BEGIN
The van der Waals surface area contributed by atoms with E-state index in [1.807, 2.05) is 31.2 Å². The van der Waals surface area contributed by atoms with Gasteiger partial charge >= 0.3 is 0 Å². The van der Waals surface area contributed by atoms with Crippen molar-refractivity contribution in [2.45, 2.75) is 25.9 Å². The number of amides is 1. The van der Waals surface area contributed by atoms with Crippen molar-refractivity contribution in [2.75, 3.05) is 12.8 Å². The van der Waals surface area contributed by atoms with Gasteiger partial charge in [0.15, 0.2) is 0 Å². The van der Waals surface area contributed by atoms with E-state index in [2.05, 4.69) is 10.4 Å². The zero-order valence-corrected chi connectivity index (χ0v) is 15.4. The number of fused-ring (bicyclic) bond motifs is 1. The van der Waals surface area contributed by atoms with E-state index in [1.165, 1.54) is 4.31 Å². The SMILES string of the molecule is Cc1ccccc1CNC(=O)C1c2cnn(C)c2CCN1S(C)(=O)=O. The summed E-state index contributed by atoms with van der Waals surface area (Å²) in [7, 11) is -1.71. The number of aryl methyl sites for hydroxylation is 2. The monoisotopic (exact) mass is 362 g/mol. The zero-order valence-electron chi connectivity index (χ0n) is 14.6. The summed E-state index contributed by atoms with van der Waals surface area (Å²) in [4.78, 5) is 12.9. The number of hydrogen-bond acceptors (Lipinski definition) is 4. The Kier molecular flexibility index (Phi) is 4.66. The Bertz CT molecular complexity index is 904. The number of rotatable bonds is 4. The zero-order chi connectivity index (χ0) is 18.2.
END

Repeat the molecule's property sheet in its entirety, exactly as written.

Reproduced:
The van der Waals surface area contributed by atoms with E-state index in [1.807, 2.05) is 31.2 Å². The van der Waals surface area contributed by atoms with Gasteiger partial charge >= 0.3 is 0 Å². The van der Waals surface area contributed by atoms with Crippen molar-refractivity contribution in [2.45, 2.75) is 25.9 Å². The number of amides is 1. The van der Waals surface area contributed by atoms with Crippen molar-refractivity contribution in [2.75, 3.05) is 12.8 Å². The van der Waals surface area contributed by atoms with Gasteiger partial charge in [0.15, 0.2) is 0 Å². The van der Waals surface area contributed by atoms with E-state index in [2.05, 4.69) is 10.4 Å². The zero-order valence-corrected chi connectivity index (χ0v) is 15.4. The number of fused-ring (bicyclic) bond motifs is 1. The van der Waals surface area contributed by atoms with E-state index in [1.165, 1.54) is 4.31 Å². The SMILES string of the molecule is Cc1ccccc1CNC(=O)C1c2cnn(C)c2CCN1S(C)(=O)=O. The summed E-state index contributed by atoms with van der Waals surface area (Å²) in [7, 11) is -1.71. The number of aryl methyl sites for hydroxylation is 2. The monoisotopic (exact) mass is 362 g/mol. The zero-order valence-electron chi connectivity index (χ0n) is 14.6. The summed E-state index contributed by atoms with van der Waals surface area (Å²) in [4.78, 5) is 12.9. The number of hydrogen-bond acceptors (Lipinski definition) is 4. The Kier molecular flexibility index (Phi) is 4.66. The Bertz CT molecular complexity index is 904. The number of rotatable bonds is 4. The zero-order chi connectivity index (χ0) is 18.2.